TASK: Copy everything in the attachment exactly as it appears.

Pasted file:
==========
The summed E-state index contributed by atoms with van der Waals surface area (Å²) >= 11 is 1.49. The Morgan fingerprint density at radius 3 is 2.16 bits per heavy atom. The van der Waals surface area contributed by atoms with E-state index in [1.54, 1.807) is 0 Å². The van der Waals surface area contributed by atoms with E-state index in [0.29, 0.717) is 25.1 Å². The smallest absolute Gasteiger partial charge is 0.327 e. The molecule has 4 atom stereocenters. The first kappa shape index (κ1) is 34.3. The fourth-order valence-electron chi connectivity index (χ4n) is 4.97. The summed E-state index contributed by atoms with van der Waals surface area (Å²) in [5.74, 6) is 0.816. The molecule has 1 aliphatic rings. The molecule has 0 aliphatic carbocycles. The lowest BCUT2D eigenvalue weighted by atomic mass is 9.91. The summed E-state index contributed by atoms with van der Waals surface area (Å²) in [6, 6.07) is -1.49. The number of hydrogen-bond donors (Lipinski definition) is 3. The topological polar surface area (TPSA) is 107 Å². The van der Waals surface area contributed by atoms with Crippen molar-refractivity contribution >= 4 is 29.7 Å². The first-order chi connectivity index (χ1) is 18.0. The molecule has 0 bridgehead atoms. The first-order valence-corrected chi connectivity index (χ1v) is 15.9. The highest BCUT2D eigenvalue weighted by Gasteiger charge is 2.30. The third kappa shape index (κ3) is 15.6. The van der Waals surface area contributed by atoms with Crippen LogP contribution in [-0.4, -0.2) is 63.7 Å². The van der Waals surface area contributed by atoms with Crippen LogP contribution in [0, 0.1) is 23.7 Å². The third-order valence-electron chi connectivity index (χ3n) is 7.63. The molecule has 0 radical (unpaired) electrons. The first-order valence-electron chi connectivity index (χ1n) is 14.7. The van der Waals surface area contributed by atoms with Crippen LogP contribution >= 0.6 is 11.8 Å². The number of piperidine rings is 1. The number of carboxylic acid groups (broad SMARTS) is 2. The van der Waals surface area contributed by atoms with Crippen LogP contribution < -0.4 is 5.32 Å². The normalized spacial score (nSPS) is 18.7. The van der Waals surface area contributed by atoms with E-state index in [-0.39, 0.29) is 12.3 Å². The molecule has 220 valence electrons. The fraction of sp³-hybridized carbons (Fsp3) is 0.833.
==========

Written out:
The summed E-state index contributed by atoms with van der Waals surface area (Å²) >= 11 is 1.49. The Morgan fingerprint density at radius 3 is 2.16 bits per heavy atom. The van der Waals surface area contributed by atoms with E-state index in [1.54, 1.807) is 0 Å². The van der Waals surface area contributed by atoms with E-state index in [0.29, 0.717) is 25.1 Å². The smallest absolute Gasteiger partial charge is 0.327 e. The molecule has 4 atom stereocenters. The first kappa shape index (κ1) is 34.3. The fourth-order valence-electron chi connectivity index (χ4n) is 4.97. The summed E-state index contributed by atoms with van der Waals surface area (Å²) in [5.74, 6) is 0.816. The molecule has 1 aliphatic rings. The molecule has 0 aliphatic carbocycles. The lowest BCUT2D eigenvalue weighted by atomic mass is 9.91. The summed E-state index contributed by atoms with van der Waals surface area (Å²) in [6, 6.07) is -1.49. The number of hydrogen-bond donors (Lipinski definition) is 3. The topological polar surface area (TPSA) is 107 Å². The van der Waals surface area contributed by atoms with Crippen molar-refractivity contribution >= 4 is 29.7 Å². The first-order chi connectivity index (χ1) is 18.0. The molecule has 0 bridgehead atoms. The first-order valence-corrected chi connectivity index (χ1v) is 15.9. The highest BCUT2D eigenvalue weighted by Gasteiger charge is 2.30. The third kappa shape index (κ3) is 15.6. The van der Waals surface area contributed by atoms with Crippen LogP contribution in [-0.4, -0.2) is 63.7 Å². The van der Waals surface area contributed by atoms with Crippen LogP contribution in [0, 0.1) is 23.7 Å². The third-order valence-electron chi connectivity index (χ3n) is 7.63. The molecule has 0 radical (unpaired) electrons. The first-order valence-electron chi connectivity index (χ1n) is 14.7. The van der Waals surface area contributed by atoms with Crippen LogP contribution >= 0.6 is 11.8 Å². The number of piperidine rings is 1. The number of carboxylic acid groups (broad SMARTS) is 2. The van der Waals surface area contributed by atoms with Crippen LogP contribution < -0.4 is 5.32 Å². The normalized spacial score (nSPS) is 18.7. The van der Waals surface area contributed by atoms with E-state index in [-0.39, 0.29) is 12.3 Å². The molecule has 220 valence electrons. The fraction of sp³-hybridized carbons (Fsp3) is 0.833.